Exploring the Relationship between Big-Box Retail and Consumer Travel Demand in the Greater Toronto Area


  • Ron N Buliung University of Toronto
  • Tony Hernandez Centre for the Study of Commercial Activity
  • Joshua E Mitchell Masters of Spatial Analysis, Ryerson University


consumer travel behaviour, power retail, big-box stores


Canada’s retail landscape has been structurally transformed by the widespread development of large format (big-box) retail since the mid-1990s. Emphasis placed on convenience, price, and auto-based accessibility, coupled with design elements of big-box agglomerations has produced new modes of consumer retail interaction. In view of these recent changes, it is surprising that little effort has been extended to studying the transportation impacts of big-box retail. This paper explores the relationship between consumer travel behaviour and the expansion of large format retail facilities within Canada’s largest metropolitan region, the Greater Toronto Area (GTA). Data have been drawn from the 1996 and 2001 Transportation Tomorrow Surveys (TTS) and combined with a longitudinal retail structural database. Regional travel flows and “big-box” case studies suggest considerable auto-dependence for shopping activities, particularly in the suburban cities of the GTA. Rising retail capacity at case study locations appears to have been matched by a dramatic increase in auto-based shopping travel. Evidence from this research points to a potential gap between consumer activities and the prevailing sustainability objectives of transport and land use policy initiatives.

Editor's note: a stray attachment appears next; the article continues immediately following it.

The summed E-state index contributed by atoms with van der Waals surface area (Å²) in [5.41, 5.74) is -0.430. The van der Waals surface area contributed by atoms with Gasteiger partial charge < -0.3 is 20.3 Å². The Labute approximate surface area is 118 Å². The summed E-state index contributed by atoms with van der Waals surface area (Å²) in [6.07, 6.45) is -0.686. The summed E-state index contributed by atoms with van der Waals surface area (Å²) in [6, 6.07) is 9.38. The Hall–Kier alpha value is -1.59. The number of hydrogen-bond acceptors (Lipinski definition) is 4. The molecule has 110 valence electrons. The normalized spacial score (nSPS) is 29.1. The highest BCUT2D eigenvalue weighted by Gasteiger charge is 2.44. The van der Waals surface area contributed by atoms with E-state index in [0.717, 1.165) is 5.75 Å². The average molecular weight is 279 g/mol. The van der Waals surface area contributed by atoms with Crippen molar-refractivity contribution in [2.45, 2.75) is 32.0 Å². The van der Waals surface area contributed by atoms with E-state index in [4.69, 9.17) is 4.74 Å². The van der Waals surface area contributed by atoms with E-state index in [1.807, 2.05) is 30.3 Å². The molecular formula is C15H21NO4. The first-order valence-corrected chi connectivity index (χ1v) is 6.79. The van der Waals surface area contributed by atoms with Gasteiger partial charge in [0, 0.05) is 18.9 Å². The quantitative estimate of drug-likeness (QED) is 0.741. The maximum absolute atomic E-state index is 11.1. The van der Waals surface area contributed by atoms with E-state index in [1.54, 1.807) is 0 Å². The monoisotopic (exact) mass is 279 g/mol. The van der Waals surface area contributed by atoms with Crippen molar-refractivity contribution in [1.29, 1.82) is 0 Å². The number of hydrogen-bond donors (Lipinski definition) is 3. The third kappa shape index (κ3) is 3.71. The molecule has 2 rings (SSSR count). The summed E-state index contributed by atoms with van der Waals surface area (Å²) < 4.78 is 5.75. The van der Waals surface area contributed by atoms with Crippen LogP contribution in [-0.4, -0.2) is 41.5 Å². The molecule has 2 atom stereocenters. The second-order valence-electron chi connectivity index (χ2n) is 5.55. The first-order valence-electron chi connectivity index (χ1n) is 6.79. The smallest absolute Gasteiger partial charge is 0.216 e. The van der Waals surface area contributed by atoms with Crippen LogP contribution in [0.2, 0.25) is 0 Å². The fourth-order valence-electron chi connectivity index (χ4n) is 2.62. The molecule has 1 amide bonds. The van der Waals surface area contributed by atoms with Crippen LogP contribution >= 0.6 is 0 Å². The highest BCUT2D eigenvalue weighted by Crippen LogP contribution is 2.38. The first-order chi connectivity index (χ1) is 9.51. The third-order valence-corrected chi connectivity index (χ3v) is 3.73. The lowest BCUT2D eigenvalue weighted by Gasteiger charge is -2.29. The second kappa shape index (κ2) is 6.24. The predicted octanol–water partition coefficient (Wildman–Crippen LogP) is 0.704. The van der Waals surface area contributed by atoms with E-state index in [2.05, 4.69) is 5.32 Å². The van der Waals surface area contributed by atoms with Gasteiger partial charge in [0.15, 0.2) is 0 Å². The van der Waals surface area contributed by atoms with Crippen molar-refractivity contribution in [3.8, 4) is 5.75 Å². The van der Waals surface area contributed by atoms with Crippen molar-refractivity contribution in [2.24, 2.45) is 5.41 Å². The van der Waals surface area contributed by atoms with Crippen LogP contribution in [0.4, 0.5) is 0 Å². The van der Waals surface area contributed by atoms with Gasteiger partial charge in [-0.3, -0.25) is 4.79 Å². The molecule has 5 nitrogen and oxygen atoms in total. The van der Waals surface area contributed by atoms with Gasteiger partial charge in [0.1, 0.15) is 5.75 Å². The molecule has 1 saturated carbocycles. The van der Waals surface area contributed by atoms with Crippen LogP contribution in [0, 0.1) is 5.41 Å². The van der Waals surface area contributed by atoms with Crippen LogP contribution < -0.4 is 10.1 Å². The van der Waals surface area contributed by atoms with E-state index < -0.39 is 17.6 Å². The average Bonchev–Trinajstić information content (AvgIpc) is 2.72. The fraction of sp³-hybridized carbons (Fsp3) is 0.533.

Author Biographies

Ron N Buliung, University of Toronto

Assistant Professor Department of Geography University of Toronto at Mississauga

Tony Hernandez, Centre for the Study of Commercial Activity

Director Centre for the Study of Commercial Activity Ryerson University

Joshua E Mitchell, Masters of Spatial Analysis, Ryerson University

Graduate Student Masters of Spatial Analysis Ryerson University